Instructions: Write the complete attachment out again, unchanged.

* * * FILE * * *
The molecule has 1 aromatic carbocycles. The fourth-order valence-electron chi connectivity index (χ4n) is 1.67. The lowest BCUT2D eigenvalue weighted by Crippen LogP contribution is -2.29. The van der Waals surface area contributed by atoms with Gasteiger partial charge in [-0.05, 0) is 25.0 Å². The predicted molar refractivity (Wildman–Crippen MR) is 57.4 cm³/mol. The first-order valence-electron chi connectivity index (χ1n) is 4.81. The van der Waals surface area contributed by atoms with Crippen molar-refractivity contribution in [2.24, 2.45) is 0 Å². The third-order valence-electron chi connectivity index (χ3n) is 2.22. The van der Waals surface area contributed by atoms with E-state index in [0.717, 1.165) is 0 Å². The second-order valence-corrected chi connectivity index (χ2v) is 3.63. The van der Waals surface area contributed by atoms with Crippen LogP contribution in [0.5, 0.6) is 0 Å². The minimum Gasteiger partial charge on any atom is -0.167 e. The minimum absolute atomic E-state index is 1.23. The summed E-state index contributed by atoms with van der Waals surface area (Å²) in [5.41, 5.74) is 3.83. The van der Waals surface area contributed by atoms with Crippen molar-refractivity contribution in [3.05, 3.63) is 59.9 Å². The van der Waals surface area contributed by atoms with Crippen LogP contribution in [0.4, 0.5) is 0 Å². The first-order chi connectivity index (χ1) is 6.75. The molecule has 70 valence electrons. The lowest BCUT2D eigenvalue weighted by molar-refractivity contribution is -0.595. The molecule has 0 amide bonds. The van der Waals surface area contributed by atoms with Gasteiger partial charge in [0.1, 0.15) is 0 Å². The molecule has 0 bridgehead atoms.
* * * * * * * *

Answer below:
The molecule has 1 aromatic carbocycles. The fourth-order valence-electron chi connectivity index (χ4n) is 1.67. The lowest BCUT2D eigenvalue weighted by Crippen LogP contribution is -2.29. The van der Waals surface area contributed by atoms with Gasteiger partial charge in [-0.05, 0) is 25.0 Å². The predicted molar refractivity (Wildman–Crippen MR) is 57.4 cm³/mol. The first-order valence-electron chi connectivity index (χ1n) is 4.81. The van der Waals surface area contributed by atoms with Crippen molar-refractivity contribution in [2.24, 2.45) is 0 Å². The third-order valence-electron chi connectivity index (χ3n) is 2.22. The van der Waals surface area contributed by atoms with E-state index in [0.717, 1.165) is 0 Å². The second-order valence-corrected chi connectivity index (χ2v) is 3.63. The van der Waals surface area contributed by atoms with Crippen LogP contribution in [0.5, 0.6) is 0 Å². The minimum Gasteiger partial charge on any atom is -0.167 e. The minimum absolute atomic E-state index is 1.23. The summed E-state index contributed by atoms with van der Waals surface area (Å²) in [5.41, 5.74) is 3.83. The van der Waals surface area contributed by atoms with Crippen molar-refractivity contribution in [3.05, 3.63) is 59.9 Å². The van der Waals surface area contributed by atoms with Crippen LogP contribution in [0.4, 0.5) is 0 Å². The first-order chi connectivity index (χ1) is 6.75. The molecule has 70 valence electrons. The lowest BCUT2D eigenvalue weighted by molar-refractivity contribution is -0.595. The molecule has 0 amide bonds. The van der Waals surface area contributed by atoms with Gasteiger partial charge in [0.1, 0.15) is 0 Å². The molecule has 0 bridgehead atoms.